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Written answers (Question to Health)

Should a patient's general practitioner consider that the patient's condition warrants an earlier appointment, he or she would be in the best position to take the matter up with the consultant and hospital involved. In relation to the specific hospital appointment query raised by the Deputy, as this is a service matter it has been referred to the HSE for direct reply.

Hospital Appointment Status

Questions (213)

Seán Fleming

Question:

213. Deputy Sean Fleming asked the Minister for Health when a hospital appointment will issue to a person (details supplied) in County Laois; and if he will make a statement on the matter. [51097/13]

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Written answers (Question to Health)

For 2013, a maximum waiting time target of 12 months has been set for a first time consultant-led outpatient appointment and this is reflected in the HSE Service Plan. The SDU and the NTPF are working closely with hospitals towards achievement of the maximum waiting time. Should a patient's general practitioner consider that the patient's condition warrants an earlier appointment, he or she would be in the best position to take the matter up with the consultant and hospital involved. In relation to the specific hospital appointment query raised by the Deputy, as this is a service matter it has been referred to the HSE for direct reply.

Road Tolls

Questions (214)

Dessie Ellis

Question:

214. Deputy Dessie Ellis asked the Minister for Transport, Tourism and Sport if he will lobby the British Government to exempt the N2/A5 routes and other essential cross-Border connections from the newly proposed HGV levy which would damage the haulage industry North and South. [50900/13]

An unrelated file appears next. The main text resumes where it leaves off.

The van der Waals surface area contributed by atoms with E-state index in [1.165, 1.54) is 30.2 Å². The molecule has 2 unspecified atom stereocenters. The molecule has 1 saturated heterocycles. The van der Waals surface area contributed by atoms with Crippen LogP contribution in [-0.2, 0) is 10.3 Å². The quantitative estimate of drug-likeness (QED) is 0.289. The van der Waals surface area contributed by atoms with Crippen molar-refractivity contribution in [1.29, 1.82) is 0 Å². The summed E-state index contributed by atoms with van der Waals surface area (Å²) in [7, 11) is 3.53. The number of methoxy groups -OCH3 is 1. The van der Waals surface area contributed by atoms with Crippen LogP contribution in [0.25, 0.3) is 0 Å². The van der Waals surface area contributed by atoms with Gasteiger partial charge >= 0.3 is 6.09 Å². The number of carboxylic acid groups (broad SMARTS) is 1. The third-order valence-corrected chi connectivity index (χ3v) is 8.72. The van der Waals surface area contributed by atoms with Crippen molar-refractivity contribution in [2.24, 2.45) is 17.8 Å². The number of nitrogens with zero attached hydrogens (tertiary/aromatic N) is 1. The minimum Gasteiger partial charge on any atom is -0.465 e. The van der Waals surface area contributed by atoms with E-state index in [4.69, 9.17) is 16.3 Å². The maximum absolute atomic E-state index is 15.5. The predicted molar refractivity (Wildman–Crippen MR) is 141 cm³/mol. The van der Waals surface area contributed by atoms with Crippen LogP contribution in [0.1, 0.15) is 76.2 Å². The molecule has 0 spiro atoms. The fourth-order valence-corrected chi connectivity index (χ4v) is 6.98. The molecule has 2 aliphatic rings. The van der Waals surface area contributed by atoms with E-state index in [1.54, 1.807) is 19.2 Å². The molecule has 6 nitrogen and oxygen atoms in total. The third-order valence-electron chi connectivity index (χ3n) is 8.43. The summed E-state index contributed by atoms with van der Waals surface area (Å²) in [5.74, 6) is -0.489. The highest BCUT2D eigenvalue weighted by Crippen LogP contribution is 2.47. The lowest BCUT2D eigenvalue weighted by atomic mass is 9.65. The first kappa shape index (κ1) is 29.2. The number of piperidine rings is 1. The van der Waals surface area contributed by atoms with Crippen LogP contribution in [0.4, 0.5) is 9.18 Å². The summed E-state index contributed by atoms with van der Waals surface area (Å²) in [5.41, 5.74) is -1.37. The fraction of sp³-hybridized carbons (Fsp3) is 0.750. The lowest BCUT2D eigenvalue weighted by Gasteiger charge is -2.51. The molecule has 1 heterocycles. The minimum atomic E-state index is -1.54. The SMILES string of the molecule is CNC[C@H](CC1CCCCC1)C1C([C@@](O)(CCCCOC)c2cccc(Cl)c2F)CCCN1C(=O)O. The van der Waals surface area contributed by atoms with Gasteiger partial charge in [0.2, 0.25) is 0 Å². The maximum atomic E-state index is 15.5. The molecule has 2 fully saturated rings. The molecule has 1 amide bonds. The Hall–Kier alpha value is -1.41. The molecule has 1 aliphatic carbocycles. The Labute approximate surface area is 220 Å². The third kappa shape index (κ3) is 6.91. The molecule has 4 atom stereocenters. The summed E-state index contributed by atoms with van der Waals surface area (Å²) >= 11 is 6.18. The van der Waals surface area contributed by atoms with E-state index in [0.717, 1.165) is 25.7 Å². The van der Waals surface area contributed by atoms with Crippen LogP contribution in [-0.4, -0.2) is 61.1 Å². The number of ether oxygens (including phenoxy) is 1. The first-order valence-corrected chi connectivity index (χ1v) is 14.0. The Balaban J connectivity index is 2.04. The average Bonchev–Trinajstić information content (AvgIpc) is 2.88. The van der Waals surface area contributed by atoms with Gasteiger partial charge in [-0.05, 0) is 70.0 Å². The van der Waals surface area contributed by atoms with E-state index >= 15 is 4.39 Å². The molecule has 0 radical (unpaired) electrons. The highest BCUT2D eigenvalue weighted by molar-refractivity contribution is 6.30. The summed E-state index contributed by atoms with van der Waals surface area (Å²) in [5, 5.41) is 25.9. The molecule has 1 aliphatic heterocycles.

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Written answers (Question to Transport)

Since 1999 various EU directives have set common rules on distance-related tolls and time-based user charges (vignettes) for HGVs for the use of certain infrastructure. It is open to any Member State to introduce road use charges if it wishes. Road charging is an important revenue source option in relation to funding of roads infrastructure, particularly in the context of ensuring that out of state hauliers contribute to the costs of a country’s road infrastructure.

In respect of the United Kingdom's introduction of road charging, I have been in contact with my counterpart there, in response to the initial public consultation and more recently, to point out the difficulties this will create for Republic of Ireland hauliers, especially those in the border area. Furthermore, I asked that the contribution made to date, and planned future contributions, by the Government to road infrastructure costs in Northern Ireland (namely to the A5 in Northern Ireland) should be taken into account and some provision be made for Irish-registered HGVs.  The UK Minister has responded, indicating a willingness to consider certain regional cross-border specified roads in Northern Ireland. He has not proposed inclusion of the A5. However I have yet to receive a formal proposal from him in this regard.

My officials continue to liaise with their UK counterparts on this issue. Any influence that the Deputy can bring to bear on the UK authorities through his party colleagues in the Northern Ireland Executive or those elected to the House of Commons would of course be welcome.

Road Network

Questions (215, 216, 217, 218, 219, 220, 221)

Gerry Adams

Question:

215. Deputy Gerry Adams asked the Minister for Transport, Tourism and Sport if he has discussed the provision of funding for the Narrow Water Bridge project with the Department of Jobs, Enterprise and Innovation in view of the hundreds of jobs that this project would create; and if he will make a statement on the matter. [50923/13]

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Gerry Adams

Question:

216. Deputy Gerry Adams asked the Minister for Transport, Tourism and Sport if he discussed the decision by the SEUPB to withdraw its letter of offer from the Narrow Water Bridge project with that body; and if he will make a statement on the matter. [50924/13]

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Gerry Adams

Question:

217. Deputy Gerry Adams asked the Minister for Transport, Tourism and Sport if he has discussed the decision by the SEUPB to withdraw its letter of offer from the Narrow Water Bridge project with Louth County Council; and if he will make a statement on the matter. [50925/13]

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Gerry Adams

Question: